|Publication number||US4534051 A|
|Application number||US 06/453,749|
|Publication date||Aug 6, 1985|
|Filing date||Dec 27, 1982|
|Priority date||Dec 27, 1982|
|Also published as||CA1216080A1, DE3346868A1, DE3346868C2|
|Publication number||06453749, 453749, US 4534051 A, US 4534051A, US-A-4534051, US4534051 A, US4534051A|
|Inventors||John K. Grady, Richard E. Rice|
|Original Assignee||John K. Grady|
|Export Citation||BiBTeX, EndNote, RefMan|
|Patent Citations (2), Non-Patent Citations (2), Referenced by (27), Classifications (15), Legal Events (7)|
|External Links: USPTO, USPTO Assignment, Espacenet|
5/10000(E/(12VT-VT 1n T))(A2 DW/LX*);
5/10,000(E/(12VT-VT 1n T))(A2 DW/LX*);
WMin =5/10000(E/(12VT-VT 1n T))(A2 DW/LX*);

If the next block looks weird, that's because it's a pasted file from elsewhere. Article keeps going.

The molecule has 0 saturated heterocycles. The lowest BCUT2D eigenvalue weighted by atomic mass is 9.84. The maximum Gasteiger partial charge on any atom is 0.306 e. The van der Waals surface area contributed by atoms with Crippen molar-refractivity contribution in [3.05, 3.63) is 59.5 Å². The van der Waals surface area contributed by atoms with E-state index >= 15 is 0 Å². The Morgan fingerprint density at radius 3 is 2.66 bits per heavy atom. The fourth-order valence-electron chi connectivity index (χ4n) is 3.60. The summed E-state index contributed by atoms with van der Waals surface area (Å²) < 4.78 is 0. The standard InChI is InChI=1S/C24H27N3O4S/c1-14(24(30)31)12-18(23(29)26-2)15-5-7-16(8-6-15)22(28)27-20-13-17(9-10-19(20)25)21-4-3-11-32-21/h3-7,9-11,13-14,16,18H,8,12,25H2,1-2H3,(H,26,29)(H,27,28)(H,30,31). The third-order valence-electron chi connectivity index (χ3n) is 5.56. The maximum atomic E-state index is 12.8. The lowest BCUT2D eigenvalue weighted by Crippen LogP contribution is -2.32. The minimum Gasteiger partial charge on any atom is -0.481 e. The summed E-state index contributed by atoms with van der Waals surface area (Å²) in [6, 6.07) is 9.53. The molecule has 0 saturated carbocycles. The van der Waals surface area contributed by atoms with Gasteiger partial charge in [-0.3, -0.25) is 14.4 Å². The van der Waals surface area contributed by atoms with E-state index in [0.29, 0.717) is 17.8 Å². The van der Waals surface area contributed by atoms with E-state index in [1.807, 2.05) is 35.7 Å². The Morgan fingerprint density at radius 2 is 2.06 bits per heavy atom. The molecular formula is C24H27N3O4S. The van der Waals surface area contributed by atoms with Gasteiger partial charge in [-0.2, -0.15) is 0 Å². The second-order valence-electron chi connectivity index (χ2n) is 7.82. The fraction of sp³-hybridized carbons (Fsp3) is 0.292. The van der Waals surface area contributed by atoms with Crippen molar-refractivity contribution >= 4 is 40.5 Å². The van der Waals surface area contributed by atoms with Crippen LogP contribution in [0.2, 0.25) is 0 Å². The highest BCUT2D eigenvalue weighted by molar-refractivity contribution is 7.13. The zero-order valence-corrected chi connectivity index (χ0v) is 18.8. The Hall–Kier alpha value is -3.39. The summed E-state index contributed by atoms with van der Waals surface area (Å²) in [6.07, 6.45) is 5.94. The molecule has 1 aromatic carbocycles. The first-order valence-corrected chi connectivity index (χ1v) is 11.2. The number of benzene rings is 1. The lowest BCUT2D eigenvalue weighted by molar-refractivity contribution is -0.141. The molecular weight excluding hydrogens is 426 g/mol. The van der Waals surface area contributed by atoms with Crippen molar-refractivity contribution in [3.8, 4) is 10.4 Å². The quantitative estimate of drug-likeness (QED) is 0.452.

The invention relates to X-ray apparatus for radiologically examining a subject in which the beam emitted by an X-ray tube or like source is partially obstructed by a moving X-ray opaque mask, typically a rotating disk with a slit or other X-ray window which transmits a shaped scanning X-ray beam through the subject to a secondary image generating X-ray receptor such as a scintillation screen. As shown in U.S. Pat. Nos. 3,780,291 and 4,315,146, such equipment scans the subject with a nearly one dimensional, fan-shaped, beam rather than the full two dimensional pyramidal or conical beam radiating from the X-ray tube and a second rotating disk, coordinated with the first, masks radiation beyond the subject and therefore reduces the amount of scattered radiation in the image of the receptor. By scattered radiation is meant radiation incident on the X-ray receptor on paths other than directly from the source. Such scattered radiation degrades the contrast of the secondary image produced by direct radiation more or less depending on the fraction of scattered X-radiation relative to the total X-radiation on the receptor. An early form of multiple-masked scanner is shown in French Pat. No. 521,746 issued Mar. 14, 1921 to A. Dauvillier. Such early systems, however, required exposures times so long, 3 to 15 seconds, as to be of little use in modern rapid, multiple exposure X-ray examination of medical subjects.